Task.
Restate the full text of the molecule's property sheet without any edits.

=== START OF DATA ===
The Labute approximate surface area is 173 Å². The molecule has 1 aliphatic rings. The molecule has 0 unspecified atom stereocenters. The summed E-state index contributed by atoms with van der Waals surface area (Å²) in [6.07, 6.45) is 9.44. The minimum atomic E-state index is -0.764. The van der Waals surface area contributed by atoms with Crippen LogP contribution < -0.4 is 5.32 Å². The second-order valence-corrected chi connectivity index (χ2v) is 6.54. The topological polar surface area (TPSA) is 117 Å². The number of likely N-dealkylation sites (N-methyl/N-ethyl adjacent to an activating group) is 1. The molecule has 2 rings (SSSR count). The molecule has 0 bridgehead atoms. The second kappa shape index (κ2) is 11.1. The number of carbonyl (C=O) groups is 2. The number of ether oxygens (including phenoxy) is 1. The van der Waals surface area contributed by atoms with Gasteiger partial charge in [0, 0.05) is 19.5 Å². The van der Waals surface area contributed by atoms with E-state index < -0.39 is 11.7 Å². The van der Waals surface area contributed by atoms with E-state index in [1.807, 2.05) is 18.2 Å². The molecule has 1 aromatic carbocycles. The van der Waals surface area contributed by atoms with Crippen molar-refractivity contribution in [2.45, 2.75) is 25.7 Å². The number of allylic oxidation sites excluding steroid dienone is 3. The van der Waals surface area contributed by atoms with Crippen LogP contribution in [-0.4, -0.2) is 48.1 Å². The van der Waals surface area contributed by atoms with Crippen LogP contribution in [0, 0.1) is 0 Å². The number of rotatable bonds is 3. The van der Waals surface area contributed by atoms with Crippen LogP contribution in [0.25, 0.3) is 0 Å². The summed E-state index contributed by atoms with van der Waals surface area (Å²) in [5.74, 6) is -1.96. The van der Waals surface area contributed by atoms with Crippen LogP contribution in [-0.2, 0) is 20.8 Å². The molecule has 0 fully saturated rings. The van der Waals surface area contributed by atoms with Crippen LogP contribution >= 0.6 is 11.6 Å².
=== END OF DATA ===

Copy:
The Labute approximate surface area is 173 Å². The molecule has 1 aliphatic rings. The molecule has 0 unspecified atom stereocenters. The summed E-state index contributed by atoms with van der Waals surface area (Å²) in [6.07, 6.45) is 9.44. The minimum atomic E-state index is -0.764. The van der Waals surface area contributed by atoms with Crippen LogP contribution < -0.4 is 5.32 Å². The second-order valence-corrected chi connectivity index (χ2v) is 6.54. The topological polar surface area (TPSA) is 117 Å². The number of likely N-dealkylation sites (N-methyl/N-ethyl adjacent to an activating group) is 1. The molecule has 2 rings (SSSR count). The molecule has 0 bridgehead atoms. The second kappa shape index (κ2) is 11.1. The number of carbonyl (C=O) groups is 2. The number of ether oxygens (including phenoxy) is 1. The van der Waals surface area contributed by atoms with Gasteiger partial charge in [0, 0.05) is 19.5 Å². The van der Waals surface area contributed by atoms with E-state index < -0.39 is 11.7 Å². The van der Waals surface area contributed by atoms with E-state index in [1.807, 2.05) is 18.2 Å². The molecule has 1 aromatic carbocycles. The van der Waals surface area contributed by atoms with Crippen molar-refractivity contribution in [2.45, 2.75) is 25.7 Å². The number of allylic oxidation sites excluding steroid dienone is 3. The van der Waals surface area contributed by atoms with Crippen LogP contribution in [-0.4, -0.2) is 48.1 Å². The van der Waals surface area contributed by atoms with Crippen LogP contribution in [0, 0.1) is 0 Å². The number of rotatable bonds is 3. The van der Waals surface area contributed by atoms with Crippen LogP contribution in [0.25, 0.3) is 0 Å². The summed E-state index contributed by atoms with van der Waals surface area (Å²) in [5.74, 6) is -1.96. The van der Waals surface area contributed by atoms with Crippen LogP contribution in [-0.2, 0) is 20.8 Å². The molecule has 0 fully saturated rings. The van der Waals surface area contributed by atoms with Crippen LogP contribution >= 0.6 is 11.6 Å².